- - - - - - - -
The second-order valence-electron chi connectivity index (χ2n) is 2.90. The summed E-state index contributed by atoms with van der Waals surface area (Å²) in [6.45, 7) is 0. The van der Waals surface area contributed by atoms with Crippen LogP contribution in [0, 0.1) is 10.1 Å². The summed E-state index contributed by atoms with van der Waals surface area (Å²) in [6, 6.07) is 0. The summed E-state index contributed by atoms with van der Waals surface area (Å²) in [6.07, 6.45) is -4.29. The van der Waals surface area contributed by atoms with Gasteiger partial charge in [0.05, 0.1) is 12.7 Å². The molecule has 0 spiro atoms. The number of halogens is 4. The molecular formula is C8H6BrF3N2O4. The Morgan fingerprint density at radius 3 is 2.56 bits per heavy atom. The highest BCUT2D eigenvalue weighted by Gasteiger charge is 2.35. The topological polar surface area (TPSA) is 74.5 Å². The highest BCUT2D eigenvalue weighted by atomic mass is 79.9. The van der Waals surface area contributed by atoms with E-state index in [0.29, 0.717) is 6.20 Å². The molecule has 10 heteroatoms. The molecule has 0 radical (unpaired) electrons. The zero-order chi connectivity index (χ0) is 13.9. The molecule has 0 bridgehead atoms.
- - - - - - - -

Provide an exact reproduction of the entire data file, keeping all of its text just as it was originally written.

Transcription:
The second-order valence-electron chi connectivity index (χ2n) is 2.90. The summed E-state index contributed by atoms with van der Waals surface area (Å²) in [6.45, 7) is 0. The van der Waals surface area contributed by atoms with Crippen LogP contribution in [0, 0.1) is 10.1 Å². The summed E-state index contributed by atoms with van der Waals surface area (Å²) in [6, 6.07) is 0. The summed E-state index contributed by atoms with van der Waals surface area (Å²) in [6.07, 6.45) is -4.29. The van der Waals surface area contributed by atoms with Gasteiger partial charge in [0.05, 0.1) is 12.7 Å². The molecule has 0 spiro atoms. The number of halogens is 4. The molecular formula is C8H6BrF3N2O4. The Morgan fingerprint density at radius 3 is 2.56 bits per heavy atom. The highest BCUT2D eigenvalue weighted by Gasteiger charge is 2.35. The topological polar surface area (TPSA) is 74.5 Å². The highest BCUT2D eigenvalue weighted by atomic mass is 79.9. The van der Waals surface area contributed by atoms with E-state index in [0.29, 0.717) is 6.20 Å². The molecule has 10 heteroatoms. The molecule has 0 radical (unpaired) electrons. The zero-order chi connectivity index (χ0) is 13.9. The molecule has 0 bridgehead atoms.